- NAME: Thurgood Marshall
- OCCUPATION: Civil Rights Activist, Lawyer, Judge, Supreme Court Justice
- BIRTH DATE: July 02, 1908
- DEATH DATE: January 24, 1993
- Did You Know?: In 1967, Thurgood Marshall became the first African-American justice of the Supreme Court.
- EDUCATION: Lincoln University, Howard University School of Law, Colored High and Training School (Frederick Douglass High School)
- PLACE OF BIRTH: Baltimore, Maryland
- PLACE OF DEATH: Bethesda, Maryland
- Full Name: Thurgood Marshall
Best Known For
Thurgood Marshall was instrumental in ending legal segregation and became the first African-American justice of the Supreme Court.
The life of Thurgood Marshall was one that touched every decade of the 20th century and forever changed the course of equality in the United States of America.
As Thurgood Marshall’s health began to fail him, he still remained a force on the the Supreme Court. At age 83, he retired from the courts and passed away at the age of 85.
In 1967 Thurgood Marshall began his tenure as the first African American Supreme Court Justice.
In 1965 President Lyndon B. Johnson appointed Thurgood Marshall to the post of Solicitor General, forging a strong relationship between Marshall and the President.
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In 1934, he began working for the Baltimore branch of the National Association for the Advancement of Colored People. In one of Marshall's first cases—which he argued alongside his mentor, Charles Houston—he defended another well-qualified undergraduate, Donald Murray, who like himself had been denied entrance to the University of Maryland Law School. Marshall and Houston won Murray v. Pearson in January 1936,
the first in a long string of cases designed to undermine the legal basis for de jure racial segregation in the United States.
Later in 1936, Marshall moved to New York City to work full time as legal counsel for the NAACP. Over the following decades, Marshall argued and won a variety of cases to strike down many forms of legalized racism, helping to inspire the American Civil Rights Movement. Marshall's first victory before the Supreme Court came in Chambers v. Florida (1940), in which he successfully defended four black men who had been convicted of murder on the basis of confessions coerced from them by police. Another crucial Supreme Court victory came in the 1944 case of Smith v. Allwright, in which the Court struck down the Democratic Party's use of whites-only primary elections in various Southern states.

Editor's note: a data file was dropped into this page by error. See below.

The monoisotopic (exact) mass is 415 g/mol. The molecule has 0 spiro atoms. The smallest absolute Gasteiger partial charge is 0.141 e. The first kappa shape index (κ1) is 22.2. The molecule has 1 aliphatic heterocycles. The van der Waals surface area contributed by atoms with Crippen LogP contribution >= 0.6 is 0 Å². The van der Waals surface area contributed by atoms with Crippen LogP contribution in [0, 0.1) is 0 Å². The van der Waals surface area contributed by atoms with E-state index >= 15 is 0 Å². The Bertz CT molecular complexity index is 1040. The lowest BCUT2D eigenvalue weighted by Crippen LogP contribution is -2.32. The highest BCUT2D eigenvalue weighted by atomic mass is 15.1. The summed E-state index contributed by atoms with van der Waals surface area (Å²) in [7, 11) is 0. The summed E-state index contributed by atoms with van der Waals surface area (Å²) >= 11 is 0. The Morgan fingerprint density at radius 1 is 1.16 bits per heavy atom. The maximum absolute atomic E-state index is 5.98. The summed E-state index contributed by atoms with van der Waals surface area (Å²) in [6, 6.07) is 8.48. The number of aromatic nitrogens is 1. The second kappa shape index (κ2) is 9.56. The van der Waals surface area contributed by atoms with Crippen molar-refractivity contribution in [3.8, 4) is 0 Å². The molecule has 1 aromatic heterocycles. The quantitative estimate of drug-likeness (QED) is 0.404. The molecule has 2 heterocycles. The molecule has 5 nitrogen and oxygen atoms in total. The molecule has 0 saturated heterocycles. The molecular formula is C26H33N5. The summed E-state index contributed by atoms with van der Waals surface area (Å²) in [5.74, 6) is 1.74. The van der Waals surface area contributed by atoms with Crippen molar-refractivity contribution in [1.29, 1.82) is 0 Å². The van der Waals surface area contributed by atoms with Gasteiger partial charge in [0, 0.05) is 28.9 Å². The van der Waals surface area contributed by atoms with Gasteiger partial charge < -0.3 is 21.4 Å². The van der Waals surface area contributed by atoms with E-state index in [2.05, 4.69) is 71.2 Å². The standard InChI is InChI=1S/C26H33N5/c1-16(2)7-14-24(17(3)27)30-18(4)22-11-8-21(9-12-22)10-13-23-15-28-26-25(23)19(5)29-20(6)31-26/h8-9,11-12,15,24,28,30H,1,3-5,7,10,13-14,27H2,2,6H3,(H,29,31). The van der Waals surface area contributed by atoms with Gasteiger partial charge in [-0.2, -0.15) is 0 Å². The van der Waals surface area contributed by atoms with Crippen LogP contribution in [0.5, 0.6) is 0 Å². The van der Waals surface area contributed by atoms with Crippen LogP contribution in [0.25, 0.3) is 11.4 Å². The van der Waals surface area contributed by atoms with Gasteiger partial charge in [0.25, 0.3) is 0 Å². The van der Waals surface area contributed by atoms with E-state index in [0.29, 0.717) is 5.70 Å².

However, the great achievement of Marshall's career as a civil-rights lawyer was his victory in the landmark 1954 Supreme Court case Brown v. Board of Education of Topeka. The class action lawsuit was filed on behalf of a group of black parents in Topeka, Kansas on behalf of their children forced to attend all-black segregated schools. Through Brown v. Board, one of the most important cases of the 20th century, Marshall challenged head-on the legal underpinning of racial segregation, the doctrine of "separate but equal" established by the 1896 Supreme Court case Plessy v. Ferguson.
On May 17, 1954, the Supreme Court unanimously ruled that "separate educational facilities are inherently unequal," and therefore racial segregation of public schools violated the equal protection clause of the 14th Amendment. While enforcement of the Court's ruling proved to be uneven and painfully slow, Brown v. Board provided the legal foundation, and much of the inspiration, for the American Civil Rights Movement that unfolded over the next decade. At the same time, the case established Marshall as one of the most successful and prominent lawyers in America.
In 1961, then-newly elected President John F. Kennedy appointed Thurgood Marshall as a judge for the U.S. Second Circuit Court of Appeals. Serving as a circuit court judge over the next four years, Marshall issued more than 100 decisions, none of which was overturned by the Supreme Court. Then, in 1965, Kennedy's successor, Lyndon B. Johnson, appointed Marshall to serve as the first black U.S. solicitor general, the attorney designated to argue on behalf of the federal government before the Supreme Court.
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